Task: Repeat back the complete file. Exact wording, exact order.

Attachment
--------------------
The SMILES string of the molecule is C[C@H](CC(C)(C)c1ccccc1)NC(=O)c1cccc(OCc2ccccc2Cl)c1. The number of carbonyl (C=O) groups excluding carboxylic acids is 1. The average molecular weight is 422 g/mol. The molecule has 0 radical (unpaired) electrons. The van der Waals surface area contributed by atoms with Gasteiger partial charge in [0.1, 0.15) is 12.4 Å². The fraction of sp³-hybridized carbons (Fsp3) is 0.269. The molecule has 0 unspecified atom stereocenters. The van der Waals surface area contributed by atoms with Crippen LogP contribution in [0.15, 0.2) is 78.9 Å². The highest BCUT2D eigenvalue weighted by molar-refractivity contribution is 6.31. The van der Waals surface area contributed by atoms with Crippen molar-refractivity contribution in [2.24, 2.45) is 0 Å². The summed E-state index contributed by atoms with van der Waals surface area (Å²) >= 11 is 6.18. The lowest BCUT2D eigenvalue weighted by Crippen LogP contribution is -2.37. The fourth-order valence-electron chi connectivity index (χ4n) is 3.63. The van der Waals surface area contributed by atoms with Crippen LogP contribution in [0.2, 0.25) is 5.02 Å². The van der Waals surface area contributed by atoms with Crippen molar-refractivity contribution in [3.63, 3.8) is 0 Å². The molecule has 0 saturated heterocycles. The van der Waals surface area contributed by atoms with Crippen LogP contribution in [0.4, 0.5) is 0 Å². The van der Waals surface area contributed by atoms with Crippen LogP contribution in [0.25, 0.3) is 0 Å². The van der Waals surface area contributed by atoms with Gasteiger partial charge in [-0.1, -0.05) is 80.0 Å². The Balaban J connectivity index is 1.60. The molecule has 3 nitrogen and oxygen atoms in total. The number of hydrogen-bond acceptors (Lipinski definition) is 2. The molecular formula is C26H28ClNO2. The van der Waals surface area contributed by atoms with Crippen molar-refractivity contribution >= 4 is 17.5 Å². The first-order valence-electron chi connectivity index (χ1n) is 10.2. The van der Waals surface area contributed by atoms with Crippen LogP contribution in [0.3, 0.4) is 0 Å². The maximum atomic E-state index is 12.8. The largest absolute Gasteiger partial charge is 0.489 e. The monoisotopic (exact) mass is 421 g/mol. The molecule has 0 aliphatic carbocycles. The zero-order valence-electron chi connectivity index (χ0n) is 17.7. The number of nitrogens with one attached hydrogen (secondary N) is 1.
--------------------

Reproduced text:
The SMILES string of the molecule is C[C@H](CC(C)(C)c1ccccc1)NC(=O)c1cccc(OCc2ccccc2Cl)c1. The number of carbonyl (C=O) groups excluding carboxylic acids is 1. The average molecular weight is 422 g/mol. The molecule has 0 radical (unpaired) electrons. The van der Waals surface area contributed by atoms with Gasteiger partial charge in [0.1, 0.15) is 12.4 Å². The fraction of sp³-hybridized carbons (Fsp3) is 0.269. The molecule has 0 unspecified atom stereocenters. The van der Waals surface area contributed by atoms with Crippen LogP contribution in [0.15, 0.2) is 78.9 Å². The highest BCUT2D eigenvalue weighted by molar-refractivity contribution is 6.31. The van der Waals surface area contributed by atoms with Crippen molar-refractivity contribution in [2.24, 2.45) is 0 Å². The summed E-state index contributed by atoms with van der Waals surface area (Å²) >= 11 is 6.18. The lowest BCUT2D eigenvalue weighted by Crippen LogP contribution is -2.37. The fourth-order valence-electron chi connectivity index (χ4n) is 3.63. The van der Waals surface area contributed by atoms with Crippen LogP contribution in [0.2, 0.25) is 5.02 Å². The van der Waals surface area contributed by atoms with Crippen molar-refractivity contribution in [3.63, 3.8) is 0 Å². The molecule has 0 saturated heterocycles. The van der Waals surface area contributed by atoms with Crippen LogP contribution in [0.4, 0.5) is 0 Å². The van der Waals surface area contributed by atoms with Crippen LogP contribution in [0.25, 0.3) is 0 Å². The van der Waals surface area contributed by atoms with Gasteiger partial charge in [-0.1, -0.05) is 80.0 Å². The Balaban J connectivity index is 1.60. The molecule has 3 nitrogen and oxygen atoms in total. The number of hydrogen-bond acceptors (Lipinski definition) is 2. The molecular formula is C26H28ClNO2. The van der Waals surface area contributed by atoms with Crippen molar-refractivity contribution >= 4 is 17.5 Å². The first-order valence-electron chi connectivity index (χ1n) is 10.2. The van der Waals surface area contributed by atoms with Crippen LogP contribution in [0.3, 0.4) is 0 Å². The maximum atomic E-state index is 12.8. The largest absolute Gasteiger partial charge is 0.489 e. The monoisotopic (exact) mass is 421 g/mol. The molecule has 0 aliphatic carbocycles. The zero-order valence-electron chi connectivity index (χ0n) is 17.7. The number of nitrogens with one attached hydrogen (secondary N) is 1.